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Sands up despite lawsuit headache

John Seelmeyer

Oh, the things that can befall a business: The Sands Regent, the Reno-based operator of The Sands Regency hotel casino and Gold Ranch near Verdi, last week reported that its net for its most recent fiscal year totaled $1.9 million compared with a loss of $189,000 a year earlier.

Ferenc Szony, president and chief executive officer, was pleased as could be when he chatted with analysts a few hours after the results were released.

He would have been a lot happier roughly 25 percent happier if the company hadn’t encountered a tough break on its insurance.

Here’s what happened: The Sands Regency faced a personal injury claim, and the legal and settlement costs totaled $547,000.

The claim was insured, but the company’s insurance carrier is insolvent.

That means The Sands Regent, for the time being, had to eat the cost and that whacked the most recent earnings.

The company has filed suit against the insurance broker who sold it the coverage, and The Sands Regent said in a filing with the Securities and Exchange Commission that expects to the recoup the half million that it’s out of pocket.

The insurance headache, however, was about the only shadow that crossed the company’s financials.

Even the much ballyhooed opening of the Thunder Valley casino near Auburn, Calif., didn’t faze Szony.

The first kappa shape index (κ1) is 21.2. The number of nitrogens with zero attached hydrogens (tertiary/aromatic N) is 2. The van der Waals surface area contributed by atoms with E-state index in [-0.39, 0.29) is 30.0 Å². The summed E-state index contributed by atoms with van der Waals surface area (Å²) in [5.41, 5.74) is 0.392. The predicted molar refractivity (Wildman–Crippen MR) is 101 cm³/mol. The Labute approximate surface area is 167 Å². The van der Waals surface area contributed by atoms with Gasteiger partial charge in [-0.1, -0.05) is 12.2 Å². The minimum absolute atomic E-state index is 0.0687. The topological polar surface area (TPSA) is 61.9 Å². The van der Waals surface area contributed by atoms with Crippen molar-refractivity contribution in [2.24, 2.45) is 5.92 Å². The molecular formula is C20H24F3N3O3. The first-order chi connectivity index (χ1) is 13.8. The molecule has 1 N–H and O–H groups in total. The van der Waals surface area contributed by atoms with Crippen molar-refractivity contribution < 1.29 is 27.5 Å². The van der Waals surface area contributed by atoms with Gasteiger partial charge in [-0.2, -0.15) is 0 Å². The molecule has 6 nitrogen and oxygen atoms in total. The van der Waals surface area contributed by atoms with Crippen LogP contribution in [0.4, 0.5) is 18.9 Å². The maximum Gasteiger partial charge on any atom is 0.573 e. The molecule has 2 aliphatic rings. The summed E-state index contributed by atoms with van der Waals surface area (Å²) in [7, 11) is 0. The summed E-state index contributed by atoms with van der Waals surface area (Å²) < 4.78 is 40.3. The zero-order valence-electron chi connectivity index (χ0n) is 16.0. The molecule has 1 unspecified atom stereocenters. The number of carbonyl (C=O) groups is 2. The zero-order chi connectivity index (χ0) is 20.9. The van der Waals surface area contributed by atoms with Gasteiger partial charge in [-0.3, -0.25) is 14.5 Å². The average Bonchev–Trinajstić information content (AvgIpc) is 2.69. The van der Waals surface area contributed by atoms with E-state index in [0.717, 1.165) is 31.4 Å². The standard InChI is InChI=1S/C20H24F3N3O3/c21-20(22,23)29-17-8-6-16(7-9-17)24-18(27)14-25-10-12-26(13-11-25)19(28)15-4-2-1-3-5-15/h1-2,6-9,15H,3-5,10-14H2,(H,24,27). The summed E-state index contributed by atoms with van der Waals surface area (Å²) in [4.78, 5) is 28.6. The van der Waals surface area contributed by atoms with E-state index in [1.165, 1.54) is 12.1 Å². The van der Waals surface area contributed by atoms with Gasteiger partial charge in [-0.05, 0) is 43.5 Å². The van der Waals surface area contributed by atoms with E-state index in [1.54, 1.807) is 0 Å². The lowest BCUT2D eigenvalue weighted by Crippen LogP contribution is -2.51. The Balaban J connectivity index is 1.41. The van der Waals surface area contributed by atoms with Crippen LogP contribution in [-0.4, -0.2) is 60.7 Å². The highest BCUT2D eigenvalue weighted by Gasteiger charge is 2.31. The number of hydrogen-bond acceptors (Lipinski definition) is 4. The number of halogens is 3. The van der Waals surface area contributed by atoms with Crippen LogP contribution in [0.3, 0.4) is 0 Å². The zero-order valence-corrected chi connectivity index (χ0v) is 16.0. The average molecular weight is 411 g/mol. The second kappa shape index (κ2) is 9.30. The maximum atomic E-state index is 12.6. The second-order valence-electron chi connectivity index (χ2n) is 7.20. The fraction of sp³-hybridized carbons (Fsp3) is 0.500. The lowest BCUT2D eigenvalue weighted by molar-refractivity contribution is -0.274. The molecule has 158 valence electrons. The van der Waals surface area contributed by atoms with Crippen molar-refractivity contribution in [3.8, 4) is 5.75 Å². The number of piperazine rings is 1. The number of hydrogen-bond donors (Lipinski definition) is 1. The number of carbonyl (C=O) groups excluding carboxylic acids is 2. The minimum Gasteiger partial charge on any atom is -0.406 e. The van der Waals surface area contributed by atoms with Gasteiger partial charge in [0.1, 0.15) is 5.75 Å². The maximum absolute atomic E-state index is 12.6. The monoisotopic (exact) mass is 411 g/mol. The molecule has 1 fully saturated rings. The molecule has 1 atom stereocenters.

The California property operated by Stations Casinos may do a good job of attracting day-trippers that otherwise might come to Reno, he said, but the property won’t provide any competition for folks looking for a two- or three-day getaway.

If nothing else, Szony said, Thunder Valley doesn’t have any hotel rooms, and even a 200-room hotel in the neighborhood of the casino wouldn’t amount to much.

By itself, The Sands Regency provides 850 hotel rooms.

And Szony questioned the value of the experience at Thunder Valley.

During a recent visit, Szony said he paid $6 for a beer that would have been half that at a property in Reno.

Slot players don’t get free drinks at Thunder Valley, and the payout from its slots appears to be tighter than those in Reno, Szony said.

“It’s a different kind of gaming experience,” he said.

In fact, the executive team at The Sands Regent is confident enough in its ability to battle Indian casinos that they believe they can return the property to the gross margins of 16-18 percent that were common before the post-Sept.

11 recession.

At the same time, Szony said, the company continues to scout for an acquisition.

It wants to stay in Nevada the company wants to stay under one regulatory jurisdiction and Szony said it probably doesn’t want another major downtown property such as The Sands Regency.

He said it’s looked at possible acquisitions from Wendover to the Carson Valley.

The company’s interest in an acquisition was whetted by the stellar performance of Gold Ranch, which it acquired in mid-2002.

Gold Ranch was a major contributor to the increase in the company’s revenues to $55.7 million in the fiscal year ended June 30 compared with $34.1 million a year earlier and also played a big role in the sharp increase in earnings.

Szony said the company might add gaming, entertainment and food options but probably no lodging to Gold Ranch.

The other major factor in the stronger earnings, he said, was return of the women’s bowling tournament to Reno this year.